These are myths that frequently show up that mislead people into writing bad code based on false perception of what the system actually does.
Myth: The PPU steals cycles from the CPU if there are a lot of sprites on-screen.
Fact: The PPU does not steal cycles. What takes CPU time is calculating where each sprite is moving and writing the sprites to the OAM. If you need to use a lot of sprites for something, you might as well go for it.
Myth: The SNES has only 32KB of audio RAM.
Fact: The SNES has 64KB of audio RAM.
Myth: Scrolling slower prevents slowdown.
Fact: It's not quite that simple, as scrolling speed doesn't affect CPU speed. What takes CPU time is preparing updates at the leading edge of the viewport every time the camera reaches a new row or column of the nametable. This involves decoding map data from ROM into a buffer in RAM, and scrolling faster means this happens more often.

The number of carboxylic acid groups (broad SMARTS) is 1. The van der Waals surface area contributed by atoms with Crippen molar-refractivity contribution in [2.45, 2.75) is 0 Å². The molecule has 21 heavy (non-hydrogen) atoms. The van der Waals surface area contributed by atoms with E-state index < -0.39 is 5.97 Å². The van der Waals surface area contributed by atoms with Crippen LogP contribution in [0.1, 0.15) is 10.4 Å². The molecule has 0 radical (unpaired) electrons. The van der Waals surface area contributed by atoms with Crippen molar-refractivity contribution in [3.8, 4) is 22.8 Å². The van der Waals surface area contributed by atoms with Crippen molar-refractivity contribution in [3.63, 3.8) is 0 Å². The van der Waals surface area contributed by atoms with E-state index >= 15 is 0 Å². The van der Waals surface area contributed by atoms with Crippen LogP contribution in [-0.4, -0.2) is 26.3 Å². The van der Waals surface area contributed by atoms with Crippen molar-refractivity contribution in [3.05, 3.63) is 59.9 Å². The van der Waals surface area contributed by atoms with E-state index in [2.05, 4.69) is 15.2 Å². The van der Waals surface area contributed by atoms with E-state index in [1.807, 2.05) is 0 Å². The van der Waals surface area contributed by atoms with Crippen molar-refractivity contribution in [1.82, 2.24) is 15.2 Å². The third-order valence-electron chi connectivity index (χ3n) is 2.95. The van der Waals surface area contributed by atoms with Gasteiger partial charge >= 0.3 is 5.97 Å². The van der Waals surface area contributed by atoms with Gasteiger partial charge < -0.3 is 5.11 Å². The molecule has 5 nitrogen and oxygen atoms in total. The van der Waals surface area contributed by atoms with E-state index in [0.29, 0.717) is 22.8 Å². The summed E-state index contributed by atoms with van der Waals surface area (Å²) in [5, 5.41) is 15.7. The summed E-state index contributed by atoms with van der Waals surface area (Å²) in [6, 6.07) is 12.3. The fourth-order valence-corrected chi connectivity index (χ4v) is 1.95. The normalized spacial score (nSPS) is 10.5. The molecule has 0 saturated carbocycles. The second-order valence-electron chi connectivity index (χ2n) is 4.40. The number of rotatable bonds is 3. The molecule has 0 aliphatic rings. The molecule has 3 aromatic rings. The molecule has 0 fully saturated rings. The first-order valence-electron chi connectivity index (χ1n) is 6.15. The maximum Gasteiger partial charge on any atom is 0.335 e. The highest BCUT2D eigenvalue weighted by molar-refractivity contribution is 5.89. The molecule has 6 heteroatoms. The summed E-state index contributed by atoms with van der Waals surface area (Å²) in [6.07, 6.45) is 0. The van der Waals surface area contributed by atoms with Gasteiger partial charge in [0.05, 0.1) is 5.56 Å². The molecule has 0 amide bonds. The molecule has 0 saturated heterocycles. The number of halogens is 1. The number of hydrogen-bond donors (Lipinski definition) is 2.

Actually, this only consumes a lot of CPU time when a level map is being heavily decompressed in real time. Otherwise just go with a maximum scroll speed of 8 or 16 pixels per frame and you'll be fine. Using 16x16 tile mode does help a lot with this.
Myth: You need to
NOP after firing off a DMA
Fact: Licensed games like Actraiser and Breath of Fire do not
NOP after DMA.
Myth: Screen Pixelation is Mode 7
Fact: The Screen Pixelation effect seen when selecting a level in Super Mario World is done by manipulating the Mosaic register at 2106h. The 3D flying effect seen in Squaresoft RPGs is controlled by the BGMODE register at 2105h and this uses Mode 7 to dusplay the ground. Many racing games, such as Super Mario Kart and F-Zero, use Mode 7, and texels closer to the player appear bigger than ones near the horizon due to HDMA doing the job of the perspective divide, but this is not the mosaic effect.